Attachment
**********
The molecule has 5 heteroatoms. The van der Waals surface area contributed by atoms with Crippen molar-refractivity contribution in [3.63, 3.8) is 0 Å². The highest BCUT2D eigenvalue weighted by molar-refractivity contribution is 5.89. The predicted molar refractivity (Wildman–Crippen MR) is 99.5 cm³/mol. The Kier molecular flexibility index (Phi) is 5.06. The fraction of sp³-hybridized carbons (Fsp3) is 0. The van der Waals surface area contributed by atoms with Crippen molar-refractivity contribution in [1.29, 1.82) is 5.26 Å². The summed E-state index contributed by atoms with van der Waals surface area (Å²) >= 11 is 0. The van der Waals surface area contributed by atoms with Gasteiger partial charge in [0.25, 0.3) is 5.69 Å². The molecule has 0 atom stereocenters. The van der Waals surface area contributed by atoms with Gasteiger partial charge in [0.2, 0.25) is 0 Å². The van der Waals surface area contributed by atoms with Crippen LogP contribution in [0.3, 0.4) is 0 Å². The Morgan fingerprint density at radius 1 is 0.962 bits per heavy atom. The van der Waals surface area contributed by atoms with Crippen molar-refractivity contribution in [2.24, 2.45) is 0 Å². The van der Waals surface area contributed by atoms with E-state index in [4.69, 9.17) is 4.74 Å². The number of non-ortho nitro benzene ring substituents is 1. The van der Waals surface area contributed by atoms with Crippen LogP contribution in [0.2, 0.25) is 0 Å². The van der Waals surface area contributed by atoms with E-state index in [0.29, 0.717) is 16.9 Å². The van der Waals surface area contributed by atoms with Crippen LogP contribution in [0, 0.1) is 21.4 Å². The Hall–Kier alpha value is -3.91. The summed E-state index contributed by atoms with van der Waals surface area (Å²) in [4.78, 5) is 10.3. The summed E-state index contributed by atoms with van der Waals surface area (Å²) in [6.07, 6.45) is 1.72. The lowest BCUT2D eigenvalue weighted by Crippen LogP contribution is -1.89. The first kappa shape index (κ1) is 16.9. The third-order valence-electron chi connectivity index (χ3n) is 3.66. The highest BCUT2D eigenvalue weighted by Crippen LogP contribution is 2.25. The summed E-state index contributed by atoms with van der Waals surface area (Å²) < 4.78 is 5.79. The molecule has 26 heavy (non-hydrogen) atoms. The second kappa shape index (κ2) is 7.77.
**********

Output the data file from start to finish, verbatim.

The molecule has 5 heteroatoms. The van der Waals surface area contributed by atoms with Crippen molar-refractivity contribution in [3.63, 3.8) is 0 Å². The highest BCUT2D eigenvalue weighted by molar-refractivity contribution is 5.89. The predicted molar refractivity (Wildman–Crippen MR) is 99.5 cm³/mol. The Kier molecular flexibility index (Phi) is 5.06. The fraction of sp³-hybridized carbons (Fsp3) is 0. The van der Waals surface area contributed by atoms with Crippen molar-refractivity contribution in [1.29, 1.82) is 5.26 Å². The summed E-state index contributed by atoms with van der Waals surface area (Å²) >= 11 is 0. The van der Waals surface area contributed by atoms with Gasteiger partial charge in [0.25, 0.3) is 5.69 Å². The molecule has 0 atom stereocenters. The van der Waals surface area contributed by atoms with Gasteiger partial charge in [0.2, 0.25) is 0 Å². The van der Waals surface area contributed by atoms with Crippen LogP contribution in [0.3, 0.4) is 0 Å². The Morgan fingerprint density at radius 1 is 0.962 bits per heavy atom. The van der Waals surface area contributed by atoms with Crippen molar-refractivity contribution in [2.24, 2.45) is 0 Å². The van der Waals surface area contributed by atoms with E-state index in [4.69, 9.17) is 4.74 Å². The number of non-ortho nitro benzene ring substituents is 1. The van der Waals surface area contributed by atoms with Crippen LogP contribution in [0.2, 0.25) is 0 Å². The van der Waals surface area contributed by atoms with E-state index in [0.29, 0.717) is 16.9 Å². The van der Waals surface area contributed by atoms with Crippen LogP contribution in [0, 0.1) is 21.4 Å². The Hall–Kier alpha value is -3.91. The summed E-state index contributed by atoms with van der Waals surface area (Å²) in [4.78, 5) is 10.3. The summed E-state index contributed by atoms with van der Waals surface area (Å²) in [6.07, 6.45) is 1.72. The lowest BCUT2D eigenvalue weighted by Crippen LogP contribution is -1.89. The first kappa shape index (κ1) is 16.9. The third-order valence-electron chi connectivity index (χ3n) is 3.66. The highest BCUT2D eigenvalue weighted by Crippen LogP contribution is 2.25. The summed E-state index contributed by atoms with van der Waals surface area (Å²) < 4.78 is 5.79. The molecule has 26 heavy (non-hydrogen) atoms. The second kappa shape index (κ2) is 7.77.